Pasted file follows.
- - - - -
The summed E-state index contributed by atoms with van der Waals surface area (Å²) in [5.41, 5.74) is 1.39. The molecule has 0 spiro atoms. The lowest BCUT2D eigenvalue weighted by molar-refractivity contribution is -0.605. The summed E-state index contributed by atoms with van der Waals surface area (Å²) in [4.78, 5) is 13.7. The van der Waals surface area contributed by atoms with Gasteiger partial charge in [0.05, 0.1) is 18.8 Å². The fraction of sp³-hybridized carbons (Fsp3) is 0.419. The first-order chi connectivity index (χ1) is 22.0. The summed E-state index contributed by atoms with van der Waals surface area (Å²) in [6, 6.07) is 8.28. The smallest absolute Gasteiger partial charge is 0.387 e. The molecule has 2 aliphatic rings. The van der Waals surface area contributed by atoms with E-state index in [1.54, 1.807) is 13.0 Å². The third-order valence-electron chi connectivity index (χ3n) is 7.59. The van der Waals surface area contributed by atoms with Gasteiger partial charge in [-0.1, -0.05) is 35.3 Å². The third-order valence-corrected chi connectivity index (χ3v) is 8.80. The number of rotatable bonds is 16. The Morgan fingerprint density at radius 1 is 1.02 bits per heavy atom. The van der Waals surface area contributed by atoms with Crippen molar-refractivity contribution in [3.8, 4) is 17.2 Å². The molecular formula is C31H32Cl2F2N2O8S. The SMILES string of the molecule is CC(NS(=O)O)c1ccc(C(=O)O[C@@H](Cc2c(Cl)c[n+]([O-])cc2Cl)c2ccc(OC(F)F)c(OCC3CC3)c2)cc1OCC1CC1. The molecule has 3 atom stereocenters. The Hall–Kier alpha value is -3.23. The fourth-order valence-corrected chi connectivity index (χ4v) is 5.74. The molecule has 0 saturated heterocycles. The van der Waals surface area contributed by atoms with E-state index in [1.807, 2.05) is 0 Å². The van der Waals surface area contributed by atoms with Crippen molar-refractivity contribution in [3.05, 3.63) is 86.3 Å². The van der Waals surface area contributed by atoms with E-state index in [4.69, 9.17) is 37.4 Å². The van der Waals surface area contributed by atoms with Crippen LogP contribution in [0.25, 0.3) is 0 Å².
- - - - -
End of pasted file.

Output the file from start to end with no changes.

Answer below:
The summed E-state index contributed by atoms with van der Waals surface area (Å²) in [5.41, 5.74) is 1.39. The molecule has 0 spiro atoms. The lowest BCUT2D eigenvalue weighted by molar-refractivity contribution is -0.605. The summed E-state index contributed by atoms with van der Waals surface area (Å²) in [4.78, 5) is 13.7. The van der Waals surface area contributed by atoms with Gasteiger partial charge in [0.05, 0.1) is 18.8 Å². The fraction of sp³-hybridized carbons (Fsp3) is 0.419. The first-order chi connectivity index (χ1) is 22.0. The summed E-state index contributed by atoms with van der Waals surface area (Å²) in [6, 6.07) is 8.28. The smallest absolute Gasteiger partial charge is 0.387 e. The molecule has 2 aliphatic rings. The van der Waals surface area contributed by atoms with E-state index in [1.54, 1.807) is 13.0 Å². The third-order valence-electron chi connectivity index (χ3n) is 7.59. The van der Waals surface area contributed by atoms with Gasteiger partial charge in [-0.1, -0.05) is 35.3 Å². The third-order valence-corrected chi connectivity index (χ3v) is 8.80. The number of rotatable bonds is 16. The Morgan fingerprint density at radius 1 is 1.02 bits per heavy atom. The van der Waals surface area contributed by atoms with Crippen molar-refractivity contribution in [3.8, 4) is 17.2 Å². The molecular formula is C31H32Cl2F2N2O8S. The SMILES string of the molecule is CC(NS(=O)O)c1ccc(C(=O)O[C@@H](Cc2c(Cl)c[n+]([O-])cc2Cl)c2ccc(OC(F)F)c(OCC3CC3)c2)cc1OCC1CC1. The molecule has 3 atom stereocenters. The Hall–Kier alpha value is -3.23. The fourth-order valence-corrected chi connectivity index (χ4v) is 5.74. The molecule has 0 saturated heterocycles. The van der Waals surface area contributed by atoms with E-state index in [1.807, 2.05) is 0 Å². The van der Waals surface area contributed by atoms with Crippen molar-refractivity contribution in [3.05, 3.63) is 86.3 Å². The van der Waals surface area contributed by atoms with E-state index in [4.69, 9.17) is 37.4 Å². The van der Waals surface area contributed by atoms with Crippen LogP contribution in [0.25, 0.3) is 0 Å².